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The Future of Free Software Lies in the Past

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Eben Moglen is convinced the software industry is returning to
being about a free exchange of ideas and code.
Free Software Foundation lawyer Eben Moglen wants to wipe out what he calls the ‘scourge’ of proprietary software.

The lawyer for the Free Software Foundation said during a
keynote at the LinuxWorld Summit in New York City on Thursday that the IT world will return to a time before large businesses co-opted freely licensable software for proprietary products.

When he coded software back in 1973, the idea was “write once, run
everywhere,” he said. In 2005, that mantra might seem far-fetched at a time
when thousands of Microsoft sales professionals license loads of software to
consumers and businesses.

But Moglen said the Free Software Foundation and the Software Freedom Law
Center he chairs are trying to return software to its glory days of shared

The lawyer, also a professor of law and legal history at Columbia University
Law School, said the time has come to again treat science like physics or
chemistry, by promoting a free exchange of ideas the way Galileo Galilei

“We are responding to a lengthy, but temporary period during which software
was a proprietary, closed science …” Moglen told the audience. “The
consequences of that process produced bad software at high prices. We are
reversing that situation. What we do is help people think well and share.”

Moglen said certain incumbents, which he did not directly name, refuse to
share their software ideas despite having originally taken much of the
foundation of their products from the free software community.

The implication was clear: Despite some of the conveniences that today’s popular
software products offer, the free software advocate believes today’s major
software vendors copied the innovation of individual software developers to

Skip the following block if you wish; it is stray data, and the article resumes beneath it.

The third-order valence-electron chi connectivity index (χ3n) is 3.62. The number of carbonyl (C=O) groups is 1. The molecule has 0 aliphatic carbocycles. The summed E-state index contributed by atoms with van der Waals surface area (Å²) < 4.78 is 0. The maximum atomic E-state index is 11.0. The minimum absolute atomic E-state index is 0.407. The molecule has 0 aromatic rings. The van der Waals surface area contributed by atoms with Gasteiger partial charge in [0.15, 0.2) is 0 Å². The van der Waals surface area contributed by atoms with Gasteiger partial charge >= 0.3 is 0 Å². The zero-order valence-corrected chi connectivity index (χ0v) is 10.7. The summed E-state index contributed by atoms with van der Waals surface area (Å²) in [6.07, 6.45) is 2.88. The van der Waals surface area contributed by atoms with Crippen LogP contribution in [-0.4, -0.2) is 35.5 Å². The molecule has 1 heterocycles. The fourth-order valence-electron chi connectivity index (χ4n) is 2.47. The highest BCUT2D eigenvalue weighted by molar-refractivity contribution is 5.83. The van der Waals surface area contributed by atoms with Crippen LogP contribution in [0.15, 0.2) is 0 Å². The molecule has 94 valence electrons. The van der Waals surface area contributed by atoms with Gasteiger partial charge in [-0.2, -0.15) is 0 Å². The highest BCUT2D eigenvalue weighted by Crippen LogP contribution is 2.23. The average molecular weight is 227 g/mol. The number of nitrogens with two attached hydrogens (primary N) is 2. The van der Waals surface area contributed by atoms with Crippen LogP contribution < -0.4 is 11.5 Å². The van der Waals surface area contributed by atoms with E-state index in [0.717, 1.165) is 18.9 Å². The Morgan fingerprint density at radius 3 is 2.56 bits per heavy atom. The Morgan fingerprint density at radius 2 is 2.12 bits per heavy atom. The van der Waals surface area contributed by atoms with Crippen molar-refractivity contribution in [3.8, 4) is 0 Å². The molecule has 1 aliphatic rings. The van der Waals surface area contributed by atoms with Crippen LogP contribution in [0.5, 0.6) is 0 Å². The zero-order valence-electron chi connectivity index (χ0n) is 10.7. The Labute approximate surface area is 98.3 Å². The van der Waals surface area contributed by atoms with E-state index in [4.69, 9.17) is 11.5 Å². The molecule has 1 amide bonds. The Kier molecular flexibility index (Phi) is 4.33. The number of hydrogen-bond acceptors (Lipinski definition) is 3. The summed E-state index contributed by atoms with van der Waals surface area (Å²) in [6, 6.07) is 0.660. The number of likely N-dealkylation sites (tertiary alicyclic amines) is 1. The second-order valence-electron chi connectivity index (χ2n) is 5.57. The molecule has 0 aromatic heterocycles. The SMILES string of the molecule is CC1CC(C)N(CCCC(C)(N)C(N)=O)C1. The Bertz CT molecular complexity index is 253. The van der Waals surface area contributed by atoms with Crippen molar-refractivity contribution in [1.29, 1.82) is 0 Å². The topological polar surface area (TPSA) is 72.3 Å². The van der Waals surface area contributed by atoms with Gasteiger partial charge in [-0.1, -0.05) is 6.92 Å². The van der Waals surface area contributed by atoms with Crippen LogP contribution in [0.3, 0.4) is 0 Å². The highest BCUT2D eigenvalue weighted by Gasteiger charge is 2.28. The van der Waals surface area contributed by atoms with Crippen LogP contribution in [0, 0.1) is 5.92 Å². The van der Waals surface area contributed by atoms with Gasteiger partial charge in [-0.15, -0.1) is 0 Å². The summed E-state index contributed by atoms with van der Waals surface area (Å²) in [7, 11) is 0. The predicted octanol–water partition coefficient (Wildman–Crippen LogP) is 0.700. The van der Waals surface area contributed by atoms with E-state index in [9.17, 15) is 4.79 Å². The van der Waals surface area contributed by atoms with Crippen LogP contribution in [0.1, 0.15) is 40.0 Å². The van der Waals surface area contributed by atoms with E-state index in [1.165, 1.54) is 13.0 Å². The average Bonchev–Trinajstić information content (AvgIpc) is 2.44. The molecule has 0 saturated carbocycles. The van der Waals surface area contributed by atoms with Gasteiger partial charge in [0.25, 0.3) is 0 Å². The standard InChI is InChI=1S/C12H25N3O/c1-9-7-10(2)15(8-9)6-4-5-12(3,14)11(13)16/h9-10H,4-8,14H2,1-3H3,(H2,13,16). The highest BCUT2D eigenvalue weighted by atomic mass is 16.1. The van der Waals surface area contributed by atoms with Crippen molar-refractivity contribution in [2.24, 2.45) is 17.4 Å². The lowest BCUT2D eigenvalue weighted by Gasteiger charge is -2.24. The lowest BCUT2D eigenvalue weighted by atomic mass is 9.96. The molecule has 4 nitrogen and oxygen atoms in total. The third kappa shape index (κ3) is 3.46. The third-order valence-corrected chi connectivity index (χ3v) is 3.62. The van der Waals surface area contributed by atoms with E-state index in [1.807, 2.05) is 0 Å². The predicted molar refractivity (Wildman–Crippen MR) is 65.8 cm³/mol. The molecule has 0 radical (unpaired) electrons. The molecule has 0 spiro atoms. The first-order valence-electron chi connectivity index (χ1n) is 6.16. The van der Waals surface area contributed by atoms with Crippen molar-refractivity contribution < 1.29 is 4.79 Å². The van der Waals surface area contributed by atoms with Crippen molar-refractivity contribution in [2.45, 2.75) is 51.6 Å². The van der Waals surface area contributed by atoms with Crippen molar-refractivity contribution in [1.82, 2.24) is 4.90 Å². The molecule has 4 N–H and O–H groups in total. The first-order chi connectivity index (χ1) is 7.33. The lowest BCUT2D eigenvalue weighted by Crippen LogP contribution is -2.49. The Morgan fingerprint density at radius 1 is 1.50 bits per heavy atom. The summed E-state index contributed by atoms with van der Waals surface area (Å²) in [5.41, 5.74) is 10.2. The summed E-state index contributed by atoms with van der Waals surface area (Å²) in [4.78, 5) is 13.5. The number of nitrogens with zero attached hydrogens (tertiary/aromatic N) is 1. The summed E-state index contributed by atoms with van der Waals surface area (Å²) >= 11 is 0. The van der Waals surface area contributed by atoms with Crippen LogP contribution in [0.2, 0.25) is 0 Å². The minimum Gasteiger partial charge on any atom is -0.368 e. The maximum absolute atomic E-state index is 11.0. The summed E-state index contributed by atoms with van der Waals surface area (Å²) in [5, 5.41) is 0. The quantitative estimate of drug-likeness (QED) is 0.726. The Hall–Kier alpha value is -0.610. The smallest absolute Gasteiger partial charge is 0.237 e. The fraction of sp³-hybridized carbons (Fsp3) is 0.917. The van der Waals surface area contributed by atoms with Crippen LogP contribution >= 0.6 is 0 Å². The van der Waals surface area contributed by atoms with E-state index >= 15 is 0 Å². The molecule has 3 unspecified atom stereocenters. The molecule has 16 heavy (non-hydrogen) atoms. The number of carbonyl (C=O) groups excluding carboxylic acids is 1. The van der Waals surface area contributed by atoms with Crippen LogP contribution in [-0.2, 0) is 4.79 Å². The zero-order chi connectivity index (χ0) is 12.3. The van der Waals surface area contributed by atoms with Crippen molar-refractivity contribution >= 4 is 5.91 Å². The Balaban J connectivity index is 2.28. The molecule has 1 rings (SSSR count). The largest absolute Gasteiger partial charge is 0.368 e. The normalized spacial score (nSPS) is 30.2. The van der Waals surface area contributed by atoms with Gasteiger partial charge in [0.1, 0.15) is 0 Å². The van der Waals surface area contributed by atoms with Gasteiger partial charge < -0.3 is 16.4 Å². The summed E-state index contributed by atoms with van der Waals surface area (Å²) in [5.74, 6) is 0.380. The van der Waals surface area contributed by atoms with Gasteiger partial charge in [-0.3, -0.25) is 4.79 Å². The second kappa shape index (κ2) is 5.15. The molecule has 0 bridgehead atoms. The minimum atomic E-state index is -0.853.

make a profit at the expense of users.

“We are slowly changing the environment to make their business model
impossible,” Moglen said. “Sharing, we think, produces better technology at
lower prices and enables people to succeed in all sorts of social and
economic endeavors.”

Moglen was one of the staunchest opponents of SCO, which sued IBM
in 2003 because it claimed Linux is an unauthorized derivative of Unix and
that portions of its Unix intellectual property have made their way into
Linux illegally.

The litigator also successfully helped guide the U.S. Patent Trademark
Office to reject Microsoft’s claim to a FAT file patent. The FAT file system is one of the technologies Microsoft has placed in its royalty-bearing licensing

The patents came under scrutiny after critics claimed the licensing
policy was the beginning of Microsoft’s efforts to shut down Linux.

Moglen, who sharply disagrees with software patents because they hinder free
use models, advocates the two existing models of free software provisions.
One is for permissive use, which allows anyone to use, modify and make a
piece of software into any product. BSD licensing is an example of this

The other model, which includes the GNU General Public License (GPL)
maintained by the Free Software Foundation, permits users to use, modify, and
make applications with code, with the understanding that it may not be used
in proprietary products.

Moglen said users who need software can find an abundance of code to use for
software building in online machine tool shops, such as SourceForge. In that
community, he said some 95,000 programming projects are being worked on by
roughly 490,000 programmers in their spare time.

To gauge how productive SourceForge and the open source community can be, he
created a metric where if one subtracts the amount of people at Microsoft
who don’t make software (those who sell products and other corporate cogs),
SourceForge is currently equal to 1.35 Microsofts.

By the end of the decade, that figure would see SourceForge equal 3.7 of the
Redmond software giants, he estimated.

Moglen wound down the keynote discussion at LinuxWorld by lamenting the
existence of too many open source licenses, noting that the 55 to 60 in
existence only beckon additional legal risks for businesses.

This article was originally published on

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